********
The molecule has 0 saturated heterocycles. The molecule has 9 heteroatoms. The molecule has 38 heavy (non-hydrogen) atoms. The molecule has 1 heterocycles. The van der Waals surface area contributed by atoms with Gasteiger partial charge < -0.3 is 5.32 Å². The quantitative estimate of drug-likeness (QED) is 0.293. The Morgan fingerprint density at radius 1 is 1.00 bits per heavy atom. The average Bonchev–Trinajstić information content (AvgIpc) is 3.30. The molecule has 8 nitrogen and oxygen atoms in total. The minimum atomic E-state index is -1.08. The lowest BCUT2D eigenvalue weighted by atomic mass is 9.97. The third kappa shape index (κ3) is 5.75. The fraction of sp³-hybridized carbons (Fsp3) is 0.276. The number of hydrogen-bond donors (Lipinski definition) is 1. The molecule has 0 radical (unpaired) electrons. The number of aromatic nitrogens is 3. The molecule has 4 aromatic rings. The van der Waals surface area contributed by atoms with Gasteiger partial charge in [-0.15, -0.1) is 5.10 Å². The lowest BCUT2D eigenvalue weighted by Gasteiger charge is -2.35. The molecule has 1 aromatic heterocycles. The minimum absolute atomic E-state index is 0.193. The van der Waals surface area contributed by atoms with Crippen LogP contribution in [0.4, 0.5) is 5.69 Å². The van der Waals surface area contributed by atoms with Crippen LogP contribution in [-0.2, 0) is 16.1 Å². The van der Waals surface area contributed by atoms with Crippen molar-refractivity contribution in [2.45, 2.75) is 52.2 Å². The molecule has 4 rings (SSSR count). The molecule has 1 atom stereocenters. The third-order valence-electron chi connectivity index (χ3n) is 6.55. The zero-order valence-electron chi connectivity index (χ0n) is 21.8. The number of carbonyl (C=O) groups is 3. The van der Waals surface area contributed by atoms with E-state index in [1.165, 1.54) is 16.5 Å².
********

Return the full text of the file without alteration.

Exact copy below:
The molecule has 0 saturated heterocycles. The molecule has 9 heteroatoms. The molecule has 38 heavy (non-hydrogen) atoms. The molecule has 1 heterocycles. The van der Waals surface area contributed by atoms with Gasteiger partial charge < -0.3 is 5.32 Å². The quantitative estimate of drug-likeness (QED) is 0.293. The Morgan fingerprint density at radius 1 is 1.00 bits per heavy atom. The average Bonchev–Trinajstić information content (AvgIpc) is 3.30. The molecule has 8 nitrogen and oxygen atoms in total. The minimum atomic E-state index is -1.08. The lowest BCUT2D eigenvalue weighted by atomic mass is 9.97. The third kappa shape index (κ3) is 5.75. The fraction of sp³-hybridized carbons (Fsp3) is 0.276. The number of hydrogen-bond donors (Lipinski definition) is 1. The molecule has 0 radical (unpaired) electrons. The number of aromatic nitrogens is 3. The molecule has 4 aromatic rings. The van der Waals surface area contributed by atoms with Gasteiger partial charge in [-0.15, -0.1) is 5.10 Å². The lowest BCUT2D eigenvalue weighted by Gasteiger charge is -2.35. The molecule has 1 aromatic heterocycles. The minimum absolute atomic E-state index is 0.193. The van der Waals surface area contributed by atoms with Crippen LogP contribution in [0.4, 0.5) is 5.69 Å². The van der Waals surface area contributed by atoms with Crippen LogP contribution in [-0.2, 0) is 16.1 Å². The van der Waals surface area contributed by atoms with Crippen molar-refractivity contribution in [2.45, 2.75) is 52.2 Å². The molecule has 4 rings (SSSR count). The molecule has 1 atom stereocenters. The third-order valence-electron chi connectivity index (χ3n) is 6.55. The zero-order valence-electron chi connectivity index (χ0n) is 21.8. The number of carbonyl (C=O) groups is 3. The van der Waals surface area contributed by atoms with E-state index in [1.165, 1.54) is 16.5 Å².